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Investigative Journalism

A journalist is more than a messenger. Though a reporter’s main target is to provide information about what is going on in the world, a journalist is free to choose the angle and approach of his report. In general, journalism is supposed to be objective and well balanced when focusing on an issue.
Illustration of woman in front of camera. Man holds the camera.

A journalist is well aware of the impact a good story may have, and many reporters want their work to make a difference. They want to provide information to the public about shady business in the community so things can come out into the light and eventually be put right, either it be corrupt politicians or unethical proceedings in a company. Not unlike a detective the reporter follows leads and makes inquiries, hence this kind of reporting is usually referred to as investigative journalism.


Investigative reporters may work on a tip from an informer or a whistle-blower inside the system. An important principle to safeguard a free press is that journalists do not have to reveal their sources, not even to the police if it should come to that. The classic example of investigative journalism is the Watergate-affair in the early 1970s. Two reporters from the Washington Post, Carl Bernstein and Bob Woodward revealed that during an election campaign the Democrats’ election headquarters in the Watergate building was broken into by the Republicans to get some important documents. There was a cover-up directed by the Nixon administration that was also revealed. The case escalated to scandalous proportions and the rest is history; President Nixon had to step down from office in 1974.

Front page of the New York Times about the Watergate Scandal.
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This kind of journalism requires determination and courage, because such reporters will certainly encounter resistance from inside the system; many people will of course see it as being in their interest to stop them. It can be a risky business to speak up for ethical principles in the corridors of power. The Watergate scandal wrote Bernstein and Woodward into the history books, and they were rightly credited for courageous journalism. In today’s media many reporters are working with the same agenda, but perhaps with a different approach.

Microphone on newspaper

Michael Moore

Michael Moore’s documentaries are both acclaimed and criticized, but his work has certainly put important matters on the agenda. One of his films even took home the Golden Palm at the Cannes film festival. American weapon legislation (Bowling for Columbine), conspiracy theories within the Bush administration (Fahrenheit 9/11) and the American health care system (Sicko) are famous examples of Michael Moore’s work. He is known for a somewhat provocative and direct style, and he tends to overexpose his targets in a way that may stop people from taking him seriously.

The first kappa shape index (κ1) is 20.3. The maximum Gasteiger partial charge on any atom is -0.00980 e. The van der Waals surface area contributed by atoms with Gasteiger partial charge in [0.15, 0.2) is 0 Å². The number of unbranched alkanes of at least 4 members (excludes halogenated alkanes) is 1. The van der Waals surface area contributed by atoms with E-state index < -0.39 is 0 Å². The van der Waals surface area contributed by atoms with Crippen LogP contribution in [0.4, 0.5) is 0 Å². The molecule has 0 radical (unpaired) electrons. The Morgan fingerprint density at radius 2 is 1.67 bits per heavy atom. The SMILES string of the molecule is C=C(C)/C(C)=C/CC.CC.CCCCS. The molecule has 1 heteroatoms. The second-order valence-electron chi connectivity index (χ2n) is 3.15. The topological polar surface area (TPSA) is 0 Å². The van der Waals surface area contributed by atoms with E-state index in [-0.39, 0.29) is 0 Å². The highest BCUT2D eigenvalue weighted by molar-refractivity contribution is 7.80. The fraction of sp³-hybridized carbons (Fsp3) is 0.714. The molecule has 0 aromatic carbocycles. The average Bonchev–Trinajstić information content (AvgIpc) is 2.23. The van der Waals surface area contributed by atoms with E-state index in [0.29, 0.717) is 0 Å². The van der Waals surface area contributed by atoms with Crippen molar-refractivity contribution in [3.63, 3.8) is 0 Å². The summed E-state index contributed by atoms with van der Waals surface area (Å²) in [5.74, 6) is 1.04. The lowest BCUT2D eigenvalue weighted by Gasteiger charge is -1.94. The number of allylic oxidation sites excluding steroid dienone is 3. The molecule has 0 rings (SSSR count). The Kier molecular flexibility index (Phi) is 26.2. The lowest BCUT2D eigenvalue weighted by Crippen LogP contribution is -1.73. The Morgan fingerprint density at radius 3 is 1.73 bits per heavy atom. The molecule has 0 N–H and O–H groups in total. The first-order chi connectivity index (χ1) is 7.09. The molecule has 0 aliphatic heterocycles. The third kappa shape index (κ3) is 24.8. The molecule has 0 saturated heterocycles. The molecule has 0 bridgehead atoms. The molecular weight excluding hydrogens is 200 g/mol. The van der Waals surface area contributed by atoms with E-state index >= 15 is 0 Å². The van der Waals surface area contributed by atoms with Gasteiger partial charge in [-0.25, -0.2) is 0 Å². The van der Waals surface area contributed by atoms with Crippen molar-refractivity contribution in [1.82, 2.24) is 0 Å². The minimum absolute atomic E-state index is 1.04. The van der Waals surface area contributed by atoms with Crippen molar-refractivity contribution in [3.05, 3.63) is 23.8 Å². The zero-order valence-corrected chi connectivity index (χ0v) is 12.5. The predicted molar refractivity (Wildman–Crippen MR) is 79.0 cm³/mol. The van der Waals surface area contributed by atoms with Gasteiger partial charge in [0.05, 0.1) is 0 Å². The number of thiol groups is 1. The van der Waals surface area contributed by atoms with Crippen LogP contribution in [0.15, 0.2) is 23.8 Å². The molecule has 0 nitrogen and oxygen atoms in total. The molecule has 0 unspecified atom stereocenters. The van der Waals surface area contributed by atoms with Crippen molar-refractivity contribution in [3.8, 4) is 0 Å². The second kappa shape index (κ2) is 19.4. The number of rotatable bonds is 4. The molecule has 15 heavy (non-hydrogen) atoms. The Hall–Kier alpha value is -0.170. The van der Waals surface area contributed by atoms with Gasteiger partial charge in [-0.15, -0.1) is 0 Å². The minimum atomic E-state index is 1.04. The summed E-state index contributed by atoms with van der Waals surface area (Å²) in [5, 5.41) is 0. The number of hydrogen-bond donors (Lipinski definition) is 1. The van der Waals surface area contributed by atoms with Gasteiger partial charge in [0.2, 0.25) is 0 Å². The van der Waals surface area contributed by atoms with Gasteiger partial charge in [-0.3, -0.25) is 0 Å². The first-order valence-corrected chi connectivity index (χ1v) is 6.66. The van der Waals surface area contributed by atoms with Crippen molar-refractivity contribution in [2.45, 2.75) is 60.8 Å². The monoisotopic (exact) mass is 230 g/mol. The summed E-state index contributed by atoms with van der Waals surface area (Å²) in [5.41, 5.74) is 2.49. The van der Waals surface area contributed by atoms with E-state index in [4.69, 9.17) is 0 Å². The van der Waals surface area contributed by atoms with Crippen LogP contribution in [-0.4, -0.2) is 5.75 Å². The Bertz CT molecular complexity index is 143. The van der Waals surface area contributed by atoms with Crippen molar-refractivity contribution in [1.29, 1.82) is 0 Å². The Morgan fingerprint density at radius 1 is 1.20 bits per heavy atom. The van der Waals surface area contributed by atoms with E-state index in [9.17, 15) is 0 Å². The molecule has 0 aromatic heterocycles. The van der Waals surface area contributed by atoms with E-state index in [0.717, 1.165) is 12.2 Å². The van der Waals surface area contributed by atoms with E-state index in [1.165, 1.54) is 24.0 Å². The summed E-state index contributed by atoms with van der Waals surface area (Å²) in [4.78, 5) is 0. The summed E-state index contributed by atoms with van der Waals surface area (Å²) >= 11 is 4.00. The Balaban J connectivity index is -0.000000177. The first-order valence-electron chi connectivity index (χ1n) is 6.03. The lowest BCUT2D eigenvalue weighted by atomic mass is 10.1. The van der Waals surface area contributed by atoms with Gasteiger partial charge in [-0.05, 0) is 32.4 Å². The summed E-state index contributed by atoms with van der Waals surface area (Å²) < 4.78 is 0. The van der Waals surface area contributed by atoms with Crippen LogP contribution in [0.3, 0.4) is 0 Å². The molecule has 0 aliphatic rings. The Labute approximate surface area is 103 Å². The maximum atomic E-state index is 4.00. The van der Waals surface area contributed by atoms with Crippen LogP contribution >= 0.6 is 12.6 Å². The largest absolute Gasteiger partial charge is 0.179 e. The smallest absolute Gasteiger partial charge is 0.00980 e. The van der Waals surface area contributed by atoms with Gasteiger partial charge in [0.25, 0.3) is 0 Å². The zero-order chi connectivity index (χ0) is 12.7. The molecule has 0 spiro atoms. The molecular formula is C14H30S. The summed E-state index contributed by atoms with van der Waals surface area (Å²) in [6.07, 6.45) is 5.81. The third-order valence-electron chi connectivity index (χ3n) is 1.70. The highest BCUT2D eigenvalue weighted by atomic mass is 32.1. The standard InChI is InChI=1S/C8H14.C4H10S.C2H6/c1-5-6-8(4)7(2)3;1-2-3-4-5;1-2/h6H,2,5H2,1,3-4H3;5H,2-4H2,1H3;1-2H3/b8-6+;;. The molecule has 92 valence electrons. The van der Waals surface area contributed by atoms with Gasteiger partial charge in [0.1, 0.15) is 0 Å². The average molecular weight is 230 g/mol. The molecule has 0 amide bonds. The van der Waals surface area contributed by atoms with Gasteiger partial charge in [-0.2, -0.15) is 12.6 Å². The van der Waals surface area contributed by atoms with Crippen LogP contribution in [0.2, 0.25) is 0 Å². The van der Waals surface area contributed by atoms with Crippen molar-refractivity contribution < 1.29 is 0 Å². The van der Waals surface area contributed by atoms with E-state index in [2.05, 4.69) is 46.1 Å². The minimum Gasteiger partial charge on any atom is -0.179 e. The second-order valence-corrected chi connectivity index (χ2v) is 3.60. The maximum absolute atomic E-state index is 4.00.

Louis Theroux

Louis Theroux has a very different approach. He is a modest and polite person who wins the confidence of his targets thanks to his open and somewhat naïve approach. By exercising his personal charm and asking the correct questions, doors are opened and his objects step out and reveal themselves and what they stand for. He has made documentaries and inside-stories from environments that usually are not covered by an ordinary journalist. He has visited neo-Nazi groups in America, interviewed paedophiles in prison, exposed nationalists in South Africa (where he actually was threatened on camera by the target of the documentary); he has visited brothels and even undergone cosmetic surgery to get an inside look at a dubious industry. He has a very clever and personal way of making his objects open up and talk on camera.

Günther Wallraff

The German writer and journalist Günther Wallraff is another famous personality in investigative journalism. His approach is to get first-hand information by getting inside the environment he wants to investigate. He works undercover and will for example get a job inside a business he intends to reveal. His inside information will then be published in a book or as a series of articles. His uncovering of the methods inside the so-called coloured press in Germany is one of his many crusades. It caused a huge uproar and he was eventually sued by the Bild Zeitung. His life has been threatened many times and he has to live incognito.

Investigative journalism may seem to have a somewhat fishy way of operating with undercover reporters and secret sources. But hunting for and revealing questionable affairs in business or political life must be a priority for an open society, and these investigative journalists work to make a difference by disclosing dodgy dealings and tricky business among us.


  1. The word “approach” is used many times in this article – how would you define it in this context?
  2. Rewrite the sentence “The case escalated to scandalous proportions” into a simpler sentence meaning the same.
  3. Explain what happens when you are “sued”.
  4. What does it mean to live “incognito”?
Answer key
  1. In this context “approach” means how the reporter takes up the issue, his style and presentation.
  2. A simpler version could be: “The case became so big it turned into a scandal.”
  3. To be sued means to be charged with something and taken to court.
  4. “Incognito” is Latin and means unknown or anonymous.

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CC BY-SASkrevet av Jan-Louis Nagel.
Sist faglig oppdatert 23.10.2020


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